Lowenstein Offers an Outsider's View on Industry

November 24, 2009 -

For a man who spent more than 13 years making video game advocacy his life, Doug Lowenstein now rarely gives them a second thought.

Gamasutra caught up with Lowenstein for an interesting interview, tied to the fact that he will be recognized at D.I.C.E. in Febraury by the Academy for Interactive Arts and Sciences with a Lifetime Achievement Award, recognizing his years with the Entertainment Software Association (founded in 1994 as the Interactive Digital Software Association).

A former journalist that loved to argue First Amendment issues, Lowenstein said the video game needs to continue to be vigilant in standing up for itself on those grounds:

"I personally feel that any industry that is dependent on creative expression -- which at the core, are what games are all about -- should allow for unfettered opportunity to pursue whatever artistic vision one may have. This industry and any sort of entertainment industry must defend this to the fullest extent possible. If there's any erosion of that, it's a classic slippery slope. The First Amendment needs to stand tall. The industry can never get lazy about defending those rights."

Lowenstein admits that he doesn't keep up with the industry that much any more, but he said it seems that it is starting to get a foothold of acceptance as a form of expression:

"It seems … that there is more acceptance and tolerance, if you will, across the political spectrum for the game community in terms of the content it creates. It doesn't appear that there's the same level of effort to regulate games and game sales. It doesn't appear that politicians are routinely announcing games and game violence and its allegedly corrosive effect on young people and other users."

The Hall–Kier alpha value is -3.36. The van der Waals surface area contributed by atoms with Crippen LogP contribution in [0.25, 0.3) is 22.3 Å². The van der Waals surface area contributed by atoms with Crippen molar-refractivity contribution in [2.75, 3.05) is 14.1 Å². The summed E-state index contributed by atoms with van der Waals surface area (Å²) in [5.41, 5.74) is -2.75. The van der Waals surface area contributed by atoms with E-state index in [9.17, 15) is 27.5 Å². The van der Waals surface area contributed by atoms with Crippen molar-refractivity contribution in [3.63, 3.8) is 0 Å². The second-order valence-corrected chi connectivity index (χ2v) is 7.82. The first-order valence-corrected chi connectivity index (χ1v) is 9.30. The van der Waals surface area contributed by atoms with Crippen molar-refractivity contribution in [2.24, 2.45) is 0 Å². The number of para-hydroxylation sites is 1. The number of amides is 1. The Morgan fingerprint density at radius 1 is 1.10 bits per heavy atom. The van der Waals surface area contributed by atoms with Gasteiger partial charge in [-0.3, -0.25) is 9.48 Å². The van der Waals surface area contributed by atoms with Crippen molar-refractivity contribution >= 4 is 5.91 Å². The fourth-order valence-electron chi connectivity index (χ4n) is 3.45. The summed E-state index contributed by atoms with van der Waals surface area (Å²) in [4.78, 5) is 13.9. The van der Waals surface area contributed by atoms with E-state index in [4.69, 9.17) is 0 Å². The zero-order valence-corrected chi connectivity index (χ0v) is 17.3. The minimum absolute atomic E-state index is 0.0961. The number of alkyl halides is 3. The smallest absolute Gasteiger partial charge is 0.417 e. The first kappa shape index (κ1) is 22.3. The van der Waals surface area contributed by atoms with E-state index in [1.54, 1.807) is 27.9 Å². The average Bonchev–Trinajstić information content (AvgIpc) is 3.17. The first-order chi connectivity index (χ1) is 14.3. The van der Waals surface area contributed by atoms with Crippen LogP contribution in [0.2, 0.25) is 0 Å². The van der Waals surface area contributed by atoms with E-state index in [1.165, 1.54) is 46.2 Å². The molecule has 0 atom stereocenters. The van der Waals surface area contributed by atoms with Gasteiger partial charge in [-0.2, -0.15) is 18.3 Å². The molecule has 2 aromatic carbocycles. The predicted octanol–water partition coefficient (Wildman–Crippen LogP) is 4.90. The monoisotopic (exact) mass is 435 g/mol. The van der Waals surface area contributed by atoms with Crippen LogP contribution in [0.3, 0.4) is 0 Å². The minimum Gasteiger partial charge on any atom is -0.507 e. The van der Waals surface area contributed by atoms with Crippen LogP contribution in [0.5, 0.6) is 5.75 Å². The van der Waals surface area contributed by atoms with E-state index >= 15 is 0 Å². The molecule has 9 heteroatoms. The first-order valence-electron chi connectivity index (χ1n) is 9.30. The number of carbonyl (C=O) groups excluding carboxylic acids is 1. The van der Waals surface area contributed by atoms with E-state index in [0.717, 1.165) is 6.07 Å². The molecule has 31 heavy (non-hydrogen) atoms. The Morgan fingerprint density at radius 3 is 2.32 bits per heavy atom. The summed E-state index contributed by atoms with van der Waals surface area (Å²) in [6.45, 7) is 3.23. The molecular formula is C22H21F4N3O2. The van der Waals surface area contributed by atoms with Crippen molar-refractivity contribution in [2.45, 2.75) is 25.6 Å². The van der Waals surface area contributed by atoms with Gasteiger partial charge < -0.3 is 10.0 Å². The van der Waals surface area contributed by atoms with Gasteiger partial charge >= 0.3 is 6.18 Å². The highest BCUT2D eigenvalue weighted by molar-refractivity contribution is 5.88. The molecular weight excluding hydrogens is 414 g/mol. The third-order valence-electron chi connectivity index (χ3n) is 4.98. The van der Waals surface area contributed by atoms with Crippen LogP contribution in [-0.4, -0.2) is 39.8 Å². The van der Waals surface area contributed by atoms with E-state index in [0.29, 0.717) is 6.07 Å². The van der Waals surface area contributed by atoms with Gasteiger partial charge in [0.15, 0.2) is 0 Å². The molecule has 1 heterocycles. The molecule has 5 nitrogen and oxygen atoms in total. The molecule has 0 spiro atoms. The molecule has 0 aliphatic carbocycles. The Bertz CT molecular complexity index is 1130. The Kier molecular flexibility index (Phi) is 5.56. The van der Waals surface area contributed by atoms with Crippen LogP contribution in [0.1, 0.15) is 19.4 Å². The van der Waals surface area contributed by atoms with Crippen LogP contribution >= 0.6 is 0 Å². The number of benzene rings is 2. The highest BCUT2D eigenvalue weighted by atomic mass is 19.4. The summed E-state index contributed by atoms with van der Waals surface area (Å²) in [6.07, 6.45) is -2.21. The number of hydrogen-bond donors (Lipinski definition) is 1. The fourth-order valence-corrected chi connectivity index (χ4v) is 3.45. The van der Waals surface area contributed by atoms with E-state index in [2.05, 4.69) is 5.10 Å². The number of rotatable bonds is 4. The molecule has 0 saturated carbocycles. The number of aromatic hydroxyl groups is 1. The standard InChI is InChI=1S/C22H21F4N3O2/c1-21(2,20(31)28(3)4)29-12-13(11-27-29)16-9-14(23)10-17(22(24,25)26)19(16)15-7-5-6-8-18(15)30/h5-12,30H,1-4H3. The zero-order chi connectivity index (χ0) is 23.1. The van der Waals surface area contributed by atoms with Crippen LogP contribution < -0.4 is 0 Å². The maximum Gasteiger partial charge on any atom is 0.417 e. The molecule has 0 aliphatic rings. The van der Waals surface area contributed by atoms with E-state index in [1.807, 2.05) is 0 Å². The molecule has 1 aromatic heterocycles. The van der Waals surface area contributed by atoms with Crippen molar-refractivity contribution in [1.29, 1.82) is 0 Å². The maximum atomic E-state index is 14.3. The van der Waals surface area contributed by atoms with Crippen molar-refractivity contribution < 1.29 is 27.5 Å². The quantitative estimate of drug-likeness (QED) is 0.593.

It doesn't appear that the gadflies and the critics of the industry have the same traction that they did three years ago. It doesn't seem that the media is as obsessed with the industry in terms of the negative bias that it brought to theses issues."

Despite the fact that the industry does not seem to be taking as many slings and arrows it once did, Lowenstein said that associations such as the ESA can't afford to be complacent:

"Even when you're not in the midst of some intense controversy that goes to the core of what the industry is, the absence of that doesn't make the association any less relevant. When people start thinking that, that's a very dangerous and myopic point of view."

Overall, a pretty good interview from a guy that used to eat, sleep and breathe video games for a living.

5 comments

Former ESA Boss Couldn't Be More Wrong about Jack Thompson Coverage

September 27, 2008 -

Hey, Doug Lowenstein. Don't shoot the messengers.

While I've got a lot of respect for Lowenstein, the former ESA president sent a letter to Kotaku yesterday that simply blew my mind.

Commenting on Thursday's Florida Supreme Court order disbarring Jack Thomspon for life, Lowenstein blamed the gaming press for "making Thompson what he became."

Bull.

On this issue Doug Lowenstein should look in the mirror. It was Lowenstein's own unwillingness to stand up to Thompson years ago which emboldened the game-hatin', soon to be ex-attorney. It is a remarkable piece of spin to blame Thompson on the gaming media, but that's exactly what Lowenstein has done:

Time and again, the game press... would ask ESA to engage with, or respond to Thompson's latest excess. The media knew well that he was a charlatan who wholly lacked credibility. But hey, they said, he was news and could not be ignored. That was a cop out. It gave Thompson a platform... 

 

Mainstream outlets... were worse but the game press knew better. But he was the game press' crack. And even as they said privately he was a kook, they treated him as if he was a credible, fair minded critic. That represented an abdication of the critical filtering role the media should play.

 

...for the game press it was all Jack all the time... You help set the tone for mainstream media coverage and if you validate extremists you give license to the less informed to follow your lead.